That site an many other sites have a wide range of motors and controllers, you can customize them at your will, and as LiFePO4 batteries (same type that's going in the Volt and other electric and hybrids in the pipeline) come down in price, this becomes a viable alternative. I've been researching this quite a bit for another project of mine (electric locost, google it) and have figured out that for a 10,000lb boat something like 15kw is needed, you can get by with the 8.5kw kit, plus it has regen and has been able to put up to 4ah back into the battery bank just using the spinning prop. But watch the lithium iron battery prices carefully, once they begin to drop, not only is it cheaper than a new diesel engine, you can make a relatively light bank that can store a great deal of power. With a 600ah battery bank on say this system here Thunderstruck Motors - D&D Motor Systems. Seperately Excited Motor/Controller packages for 24-48V or 60-84V ranges. at 72v you are looking at well under 200 amp draw to push a 27-30 foot boat to 5kts, a Catalina 27 was converted to a 48v system and they were getting a draw of 125amps at 5 kts. They were getting 10 hours of run time at 3-4kts, and 2 hours at full throttle. That is not bad at all.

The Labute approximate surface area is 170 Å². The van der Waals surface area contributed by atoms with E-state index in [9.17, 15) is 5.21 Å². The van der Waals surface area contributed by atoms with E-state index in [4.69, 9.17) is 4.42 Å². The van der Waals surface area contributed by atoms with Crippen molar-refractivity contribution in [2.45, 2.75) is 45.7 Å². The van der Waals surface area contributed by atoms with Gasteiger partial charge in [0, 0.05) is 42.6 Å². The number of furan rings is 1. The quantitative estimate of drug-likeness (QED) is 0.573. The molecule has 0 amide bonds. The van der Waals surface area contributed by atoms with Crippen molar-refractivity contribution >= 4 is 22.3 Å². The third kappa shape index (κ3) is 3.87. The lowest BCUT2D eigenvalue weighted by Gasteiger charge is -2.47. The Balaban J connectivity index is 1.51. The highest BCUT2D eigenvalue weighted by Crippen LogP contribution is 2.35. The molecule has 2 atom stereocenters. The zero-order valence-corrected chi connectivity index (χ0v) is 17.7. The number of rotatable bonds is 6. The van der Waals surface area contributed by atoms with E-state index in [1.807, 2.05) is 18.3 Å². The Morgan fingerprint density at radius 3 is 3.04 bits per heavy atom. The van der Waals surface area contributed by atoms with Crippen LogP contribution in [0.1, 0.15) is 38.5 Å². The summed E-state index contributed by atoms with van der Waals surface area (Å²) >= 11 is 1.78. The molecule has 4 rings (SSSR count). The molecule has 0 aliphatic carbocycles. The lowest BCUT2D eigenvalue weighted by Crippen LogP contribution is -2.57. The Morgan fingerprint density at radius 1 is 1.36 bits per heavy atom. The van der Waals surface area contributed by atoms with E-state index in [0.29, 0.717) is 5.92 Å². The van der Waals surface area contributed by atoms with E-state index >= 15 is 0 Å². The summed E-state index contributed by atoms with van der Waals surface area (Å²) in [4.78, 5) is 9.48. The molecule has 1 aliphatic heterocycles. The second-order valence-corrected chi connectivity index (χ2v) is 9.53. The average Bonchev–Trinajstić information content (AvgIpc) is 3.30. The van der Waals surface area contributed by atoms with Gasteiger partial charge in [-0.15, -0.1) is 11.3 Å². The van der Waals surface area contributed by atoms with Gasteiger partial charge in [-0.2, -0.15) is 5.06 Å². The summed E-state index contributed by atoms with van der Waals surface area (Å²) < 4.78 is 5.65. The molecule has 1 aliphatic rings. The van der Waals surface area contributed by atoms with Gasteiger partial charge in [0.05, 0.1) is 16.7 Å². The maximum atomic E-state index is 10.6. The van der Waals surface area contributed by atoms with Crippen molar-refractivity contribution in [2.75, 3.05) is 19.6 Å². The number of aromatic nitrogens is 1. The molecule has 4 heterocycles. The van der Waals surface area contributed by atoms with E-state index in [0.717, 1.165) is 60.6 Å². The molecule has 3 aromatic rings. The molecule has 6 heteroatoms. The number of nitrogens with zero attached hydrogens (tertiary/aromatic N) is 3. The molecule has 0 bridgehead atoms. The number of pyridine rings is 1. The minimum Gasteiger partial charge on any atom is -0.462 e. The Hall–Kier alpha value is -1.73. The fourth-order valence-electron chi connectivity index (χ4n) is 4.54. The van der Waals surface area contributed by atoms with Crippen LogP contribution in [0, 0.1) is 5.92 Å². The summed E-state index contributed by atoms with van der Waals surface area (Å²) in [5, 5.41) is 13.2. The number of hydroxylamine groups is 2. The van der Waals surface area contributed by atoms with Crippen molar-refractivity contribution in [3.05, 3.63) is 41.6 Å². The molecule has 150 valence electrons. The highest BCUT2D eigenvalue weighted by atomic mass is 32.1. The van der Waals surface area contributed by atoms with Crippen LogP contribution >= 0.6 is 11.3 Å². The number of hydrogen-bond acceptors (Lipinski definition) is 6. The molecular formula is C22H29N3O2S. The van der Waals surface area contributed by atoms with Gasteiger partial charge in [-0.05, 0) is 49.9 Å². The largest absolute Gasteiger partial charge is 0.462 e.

southernwind 02-14-2009 05:45 PM